Mitali Perkins is running a poll on her site about whether or not it’s ok for publishers to “edit beloved children’s books like LITTLE HOUSE ON THE PRAIRIE or THE CHRONICLES OF NARNIA to eliminate racial or ethnic stereotyping?” I’m kind of on the fence about this. I don’t like the idea of making changes like this. I think it’s better to leave the classics as-is, and use the racial or ethnic stereotyping as a jumping off place for discussion. However, if an author wants to make such changes herself, I hesitate to say that we shouldn’t let her. If you all have thoughts on this, please share them at Mitali’s.

J. L. Bell has a post at Oz and Ends about “representation of racial and ethnic minorities in American children’s books” and the realities of today’s publishing industry. He thinks that: “The challenge isn’t convincing individual gatekeepers. The challenge is convincing those editors’ corporate employers—and the corporations they work closely with, such as the chain booksellers—that there’s enough money to be made from those families to justify publishing more books than they already are.” Which sounds realistic to me.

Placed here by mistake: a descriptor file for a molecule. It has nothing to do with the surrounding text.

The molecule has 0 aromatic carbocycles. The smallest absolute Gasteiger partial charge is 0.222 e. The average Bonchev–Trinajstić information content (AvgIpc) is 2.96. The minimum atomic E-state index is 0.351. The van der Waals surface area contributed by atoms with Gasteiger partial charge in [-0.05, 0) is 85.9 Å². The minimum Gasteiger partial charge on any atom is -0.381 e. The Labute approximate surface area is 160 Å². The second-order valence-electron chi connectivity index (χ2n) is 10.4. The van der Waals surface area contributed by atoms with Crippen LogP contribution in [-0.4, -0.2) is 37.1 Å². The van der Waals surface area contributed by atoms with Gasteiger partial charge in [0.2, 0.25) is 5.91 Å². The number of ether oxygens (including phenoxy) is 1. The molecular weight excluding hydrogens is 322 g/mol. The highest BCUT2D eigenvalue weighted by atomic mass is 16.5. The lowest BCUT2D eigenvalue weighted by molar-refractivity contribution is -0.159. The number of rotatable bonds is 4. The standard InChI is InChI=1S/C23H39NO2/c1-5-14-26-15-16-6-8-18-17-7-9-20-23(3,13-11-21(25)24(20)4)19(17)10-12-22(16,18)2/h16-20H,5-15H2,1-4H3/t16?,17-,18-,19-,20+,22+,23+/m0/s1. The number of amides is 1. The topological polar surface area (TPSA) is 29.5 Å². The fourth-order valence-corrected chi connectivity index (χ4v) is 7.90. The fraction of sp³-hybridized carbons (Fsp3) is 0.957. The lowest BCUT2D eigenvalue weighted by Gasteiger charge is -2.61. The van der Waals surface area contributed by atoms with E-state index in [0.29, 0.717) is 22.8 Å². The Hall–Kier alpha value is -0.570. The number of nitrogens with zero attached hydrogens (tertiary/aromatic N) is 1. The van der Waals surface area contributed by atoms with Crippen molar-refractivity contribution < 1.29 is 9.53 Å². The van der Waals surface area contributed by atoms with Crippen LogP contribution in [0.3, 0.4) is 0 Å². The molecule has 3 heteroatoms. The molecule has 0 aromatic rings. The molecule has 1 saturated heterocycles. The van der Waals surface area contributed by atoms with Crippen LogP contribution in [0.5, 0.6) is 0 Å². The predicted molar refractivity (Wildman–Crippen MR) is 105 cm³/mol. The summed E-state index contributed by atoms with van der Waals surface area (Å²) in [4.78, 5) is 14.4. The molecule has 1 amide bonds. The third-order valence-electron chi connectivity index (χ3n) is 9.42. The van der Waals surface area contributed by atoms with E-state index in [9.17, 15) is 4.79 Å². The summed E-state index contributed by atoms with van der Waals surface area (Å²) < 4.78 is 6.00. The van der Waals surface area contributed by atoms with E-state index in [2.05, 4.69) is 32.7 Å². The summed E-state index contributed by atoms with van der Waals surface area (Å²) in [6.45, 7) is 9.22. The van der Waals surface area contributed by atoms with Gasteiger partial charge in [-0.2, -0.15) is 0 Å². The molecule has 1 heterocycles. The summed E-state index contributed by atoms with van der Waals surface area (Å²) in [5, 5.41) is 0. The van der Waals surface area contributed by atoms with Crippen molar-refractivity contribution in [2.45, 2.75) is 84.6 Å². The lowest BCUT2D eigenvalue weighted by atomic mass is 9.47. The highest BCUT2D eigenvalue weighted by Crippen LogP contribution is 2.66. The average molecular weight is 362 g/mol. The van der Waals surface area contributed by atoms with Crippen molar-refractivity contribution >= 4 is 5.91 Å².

I’ve mentioned Greg Pincus’ new blog, The Happy Accident, before. I especially liked this recent post, in which Greg introduces a social media “rule of three” for producing good content. The idea is that you should think about why you’re using the tool in the first place, whether you’re serving that purpose with individual updates, and whether you’re getting the results that you want. Which seems like good advice to me.